How Laws Are Made and How to Research Them

Learn how laws, regulations, and executive orders are made and how to look them up.

Infographic: How a Bill Becomes a Law

Learn how a bill becomes a law with this easy to read infographic. Use this lesson plan with your class.

How a Bill Becomes a Law infographic summary.

How a Bill Becomes a Law infographic summary. View a larger version of the infographic.

  • 1. Every Law Starts With an Idea

    That idea can come from anyone, even you! Contact your elected officials to share your idea. If they want to try to make a law, they write a bill.

    2. The Bill is Introduced

    When Congress is in session, the Primary Sponsor introduces the bill by placing it in a wooden box called "the hopper.”

    Here, the bill is assigned a legislative number before the Speaker of the House sends it to a committee.

    3. The Bill Goes to Committee

    A small group meets to talk about what they like and don’t like, suggests changes to the bill, and votes to accept or reject the changes, before sending the bill to:

    The House floor for debate or a subcommittee for further research.

    4. Congress Debates and Votes

    Members of the House and Senate can now debate the bill and propose amendments before voting.

    Did you know?

    The House uses an electronic voting system while the Senate typically votes by voice, saying “yay” or “nay.”

    5. Presidential Action

    When the bill reaches the President, he or she can: APPROVE and PASS. The President signs and approves the bill. The bill is law.

    The President can also:

    • Veto: The President rejects the bill and returns it to Congress with the reasons for the veto. Congress can override the veto with 2/3 vote of those present in both the House and the Senate and the bill will become law.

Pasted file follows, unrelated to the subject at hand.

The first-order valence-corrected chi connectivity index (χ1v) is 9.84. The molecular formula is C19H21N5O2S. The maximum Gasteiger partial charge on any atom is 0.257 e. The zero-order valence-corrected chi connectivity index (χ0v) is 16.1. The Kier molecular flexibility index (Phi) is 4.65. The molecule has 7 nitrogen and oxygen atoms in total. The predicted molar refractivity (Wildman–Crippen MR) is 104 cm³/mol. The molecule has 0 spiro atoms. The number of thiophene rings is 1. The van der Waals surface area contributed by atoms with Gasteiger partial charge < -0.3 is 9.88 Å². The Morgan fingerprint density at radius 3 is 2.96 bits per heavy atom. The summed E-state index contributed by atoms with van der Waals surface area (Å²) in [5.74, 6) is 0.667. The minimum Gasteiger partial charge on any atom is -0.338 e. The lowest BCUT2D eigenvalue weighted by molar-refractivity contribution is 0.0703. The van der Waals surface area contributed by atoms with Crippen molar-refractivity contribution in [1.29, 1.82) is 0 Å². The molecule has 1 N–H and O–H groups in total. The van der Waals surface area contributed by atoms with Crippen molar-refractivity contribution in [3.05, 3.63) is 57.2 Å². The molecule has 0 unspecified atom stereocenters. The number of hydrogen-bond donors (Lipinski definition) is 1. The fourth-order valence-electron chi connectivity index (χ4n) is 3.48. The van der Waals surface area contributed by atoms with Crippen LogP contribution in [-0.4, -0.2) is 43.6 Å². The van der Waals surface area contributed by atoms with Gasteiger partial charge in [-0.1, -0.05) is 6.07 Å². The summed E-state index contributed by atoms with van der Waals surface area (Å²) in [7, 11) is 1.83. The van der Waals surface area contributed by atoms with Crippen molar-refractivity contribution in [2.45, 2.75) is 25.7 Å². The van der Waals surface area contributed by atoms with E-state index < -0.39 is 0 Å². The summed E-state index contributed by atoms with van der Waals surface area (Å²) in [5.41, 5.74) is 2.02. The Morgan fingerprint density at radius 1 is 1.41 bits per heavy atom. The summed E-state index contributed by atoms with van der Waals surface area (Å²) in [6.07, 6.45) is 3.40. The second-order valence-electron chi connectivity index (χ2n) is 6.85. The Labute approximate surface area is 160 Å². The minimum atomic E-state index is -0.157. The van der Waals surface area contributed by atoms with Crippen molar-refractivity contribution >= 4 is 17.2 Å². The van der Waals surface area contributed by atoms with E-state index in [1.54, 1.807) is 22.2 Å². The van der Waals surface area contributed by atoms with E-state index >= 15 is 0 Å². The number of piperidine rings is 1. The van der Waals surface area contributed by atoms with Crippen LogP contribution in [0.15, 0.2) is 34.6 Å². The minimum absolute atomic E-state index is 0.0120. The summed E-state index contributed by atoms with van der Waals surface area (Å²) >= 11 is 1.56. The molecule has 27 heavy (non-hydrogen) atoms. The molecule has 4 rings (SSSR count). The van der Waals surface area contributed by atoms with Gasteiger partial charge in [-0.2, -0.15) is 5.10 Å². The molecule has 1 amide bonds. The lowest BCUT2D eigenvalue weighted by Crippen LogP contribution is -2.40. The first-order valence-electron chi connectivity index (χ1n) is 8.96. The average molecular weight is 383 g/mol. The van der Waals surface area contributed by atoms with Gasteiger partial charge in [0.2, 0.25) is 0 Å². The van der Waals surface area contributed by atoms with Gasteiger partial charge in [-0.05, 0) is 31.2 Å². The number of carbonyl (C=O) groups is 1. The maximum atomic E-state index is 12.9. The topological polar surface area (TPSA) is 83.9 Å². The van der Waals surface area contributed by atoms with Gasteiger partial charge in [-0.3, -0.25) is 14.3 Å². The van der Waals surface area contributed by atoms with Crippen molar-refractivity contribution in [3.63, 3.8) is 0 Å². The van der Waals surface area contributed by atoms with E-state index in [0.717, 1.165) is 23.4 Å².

• Choose No Action: The President can decide to do nothing. If Congress is in session, after 10 days of no answer from the President, the bill then automatically becomes law.
    • Pocket Veto: If Congress adjourns (goes out of session) within the 10 day period after giving the President the bill, the President can choose not to sign it and the bill will not become law.

How Federal Laws Are Made

Congress is the legislative branch of the federal government and makes laws for the nation. Congress has two legislative bodies or chambers: the U.S. Senate and the U.S. House of Representatives. Anyone elected to either body can propose a new law. A bill is a proposal for a new law.

Steps in Making a Law

  1. A bill can be introduced in either chamber of Congress by a senator or representative who sponsors it.

  2. Once a bill is introduced, it is assigned to a committee whose members will research, discuss, and make changes to the bill.

  3. The bill is then put before that chamber to be voted on.

  4. If the bill passes one body of Congress, it goes to the other body to go through a similar process of research, discussion, changes, and voting.

  5. Once both bodies vote to accept a bill, they must work out any differences between the two versions. Then both chambers vote on the same exact bill and, if it passes, they present it to the president.

  6. The president then considers the bill. The president can approve the bill and sign it into law or not approve (veto) a bill.

  7. If the president chooses to veto a bill, in most cases Congress can vote to override that veto and the bill becomes a law. But, if the president pocket vetoes a bill after Congress has adjourned, the veto cannot be overridden.

Differences Between the House and Senate Procedures

The Senate and the House have some procedural differences between them. Learn more about each body’s process:

Federal and State Laws, Regulations, and Related Court Decisions